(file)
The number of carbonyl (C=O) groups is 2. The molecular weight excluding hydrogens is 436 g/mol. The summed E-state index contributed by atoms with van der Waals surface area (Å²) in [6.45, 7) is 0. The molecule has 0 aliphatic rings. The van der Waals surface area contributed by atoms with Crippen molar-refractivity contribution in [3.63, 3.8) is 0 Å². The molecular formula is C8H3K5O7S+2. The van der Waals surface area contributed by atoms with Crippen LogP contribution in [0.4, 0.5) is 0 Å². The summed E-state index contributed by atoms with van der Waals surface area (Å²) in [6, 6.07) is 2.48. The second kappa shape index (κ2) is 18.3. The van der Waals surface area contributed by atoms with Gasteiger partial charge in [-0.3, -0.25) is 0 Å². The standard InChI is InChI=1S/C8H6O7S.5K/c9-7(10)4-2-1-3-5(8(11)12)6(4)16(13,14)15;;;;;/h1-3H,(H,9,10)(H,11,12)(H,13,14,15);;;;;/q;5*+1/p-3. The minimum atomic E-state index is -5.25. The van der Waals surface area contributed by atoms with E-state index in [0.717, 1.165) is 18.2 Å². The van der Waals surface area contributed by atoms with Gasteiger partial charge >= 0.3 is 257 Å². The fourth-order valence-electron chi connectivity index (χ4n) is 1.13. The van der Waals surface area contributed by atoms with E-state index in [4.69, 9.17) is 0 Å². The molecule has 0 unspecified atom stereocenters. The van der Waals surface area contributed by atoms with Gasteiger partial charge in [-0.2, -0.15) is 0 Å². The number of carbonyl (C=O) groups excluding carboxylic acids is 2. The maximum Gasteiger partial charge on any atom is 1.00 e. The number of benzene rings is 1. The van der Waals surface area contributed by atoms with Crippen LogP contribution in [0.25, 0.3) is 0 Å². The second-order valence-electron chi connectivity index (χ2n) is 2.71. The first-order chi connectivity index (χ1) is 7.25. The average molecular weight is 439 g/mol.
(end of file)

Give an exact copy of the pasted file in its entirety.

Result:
The number of carbonyl (C=O) groups is 2. The molecular weight excluding hydrogens is 436 g/mol. The summed E-state index contributed by atoms with van der Waals surface area (Å²) in [6.45, 7) is 0. The molecule has 0 aliphatic rings. The van der Waals surface area contributed by atoms with Crippen molar-refractivity contribution in [3.63, 3.8) is 0 Å². The molecular formula is C8H3K5O7S+2. The van der Waals surface area contributed by atoms with Crippen LogP contribution in [0.4, 0.5) is 0 Å². The summed E-state index contributed by atoms with van der Waals surface area (Å²) in [6, 6.07) is 2.48. The second kappa shape index (κ2) is 18.3. The van der Waals surface area contributed by atoms with Gasteiger partial charge in [-0.3, -0.25) is 0 Å². The standard InChI is InChI=1S/C8H6O7S.5K/c9-7(10)4-2-1-3-5(8(11)12)6(4)16(13,14)15;;;;;/h1-3H,(H,9,10)(H,11,12)(H,13,14,15);;;;;/q;5*+1/p-3. The minimum atomic E-state index is -5.25. The van der Waals surface area contributed by atoms with E-state index in [0.717, 1.165) is 18.2 Å². The van der Waals surface area contributed by atoms with Gasteiger partial charge >= 0.3 is 257 Å². The fourth-order valence-electron chi connectivity index (χ4n) is 1.13. The van der Waals surface area contributed by atoms with E-state index in [4.69, 9.17) is 0 Å². The molecule has 0 unspecified atom stereocenters. The van der Waals surface area contributed by atoms with Gasteiger partial charge in [-0.2, -0.15) is 0 Å². The number of carbonyl (C=O) groups excluding carboxylic acids is 2. The maximum Gasteiger partial charge on any atom is 1.00 e. The number of benzene rings is 1. The van der Waals surface area contributed by atoms with Crippen LogP contribution in [0.25, 0.3) is 0 Å². The second-order valence-electron chi connectivity index (χ2n) is 2.71. The first-order chi connectivity index (χ1) is 7.25. The average molecular weight is 439 g/mol.